Last update: 2014 01 15
statement to include in referee reports:
"I request that the authors add a statement to the paper confirming
whether, for all experiments, they have reported all measures,
conditions, data exclusions, and how they determined their sample
sizes. The authors should, of course, add any additional text to ensure
the statement is accurate. This is the standard reviewer disclosure
request endorsed by the Center for Open Science [see http://osf.io/hadz3]. I
include it in every review."
3) Treadmill or
standing desk? Some info
25) Simonsohn, Simmons, Nelson "P-Curve Fixes
Publication Bias: Obtaining Unbiased Effect Size Estimates from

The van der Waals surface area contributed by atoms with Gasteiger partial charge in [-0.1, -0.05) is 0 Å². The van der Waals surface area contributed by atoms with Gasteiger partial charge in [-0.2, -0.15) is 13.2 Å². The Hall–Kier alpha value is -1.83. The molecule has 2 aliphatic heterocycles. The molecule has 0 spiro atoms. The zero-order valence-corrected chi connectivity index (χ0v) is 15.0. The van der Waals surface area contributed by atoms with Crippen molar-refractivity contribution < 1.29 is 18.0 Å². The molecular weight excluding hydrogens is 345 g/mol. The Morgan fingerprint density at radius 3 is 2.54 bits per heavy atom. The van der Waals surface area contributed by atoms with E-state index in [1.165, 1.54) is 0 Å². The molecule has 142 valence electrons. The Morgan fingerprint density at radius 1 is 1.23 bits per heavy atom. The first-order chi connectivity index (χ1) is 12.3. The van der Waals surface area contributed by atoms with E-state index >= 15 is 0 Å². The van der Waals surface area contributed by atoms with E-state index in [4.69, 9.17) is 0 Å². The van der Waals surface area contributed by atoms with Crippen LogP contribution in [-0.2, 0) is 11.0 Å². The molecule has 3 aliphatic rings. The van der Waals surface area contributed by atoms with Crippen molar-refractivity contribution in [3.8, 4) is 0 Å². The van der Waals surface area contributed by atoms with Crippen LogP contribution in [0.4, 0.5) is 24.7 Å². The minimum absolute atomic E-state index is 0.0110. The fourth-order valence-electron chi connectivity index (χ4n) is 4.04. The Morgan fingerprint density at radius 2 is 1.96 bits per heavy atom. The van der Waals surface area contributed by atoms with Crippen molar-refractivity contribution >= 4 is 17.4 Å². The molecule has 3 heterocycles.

Published Studies Alone" (SSRN
Selective Reporting Invalidates Bayesian Results Also" (SSRN)
23) Simonsohn, Simmons, Nelson "Anchoring
is Not a False-Positive: Maniadis, Tufano and List (2014)
'Failure-to-Replicate' is Actually Entirely Consistent with the
The Anchoring replication is not significantly
different from 0,
but also not significantly different from large.
Simonsohn "Small Telescopes: Detectability and the Evaluation of
Replication Results" (SSRN)
Don't just ask "Is the
replication significant," ask also "is it the replication significantly
smaller than small"
"Evaluating Replication Results")
21) Simonsohn, Nelson, Simmons, (in press) "P-curve: A Key to
the File Drawer," Journal
of Experimental Psychology: General (www.p-curve.com)
How to analyze the
distribution of significant p-values for set of findings to undo impact
of selective reporting, of both studies and analyses, on hypothesis
In other words: p-curve
helps tell true findings from the rest.
20) Simonsohn (2013)
"It Really Just Does Not Follow, Comments on Francis (2013)", invited
commentary for the Journal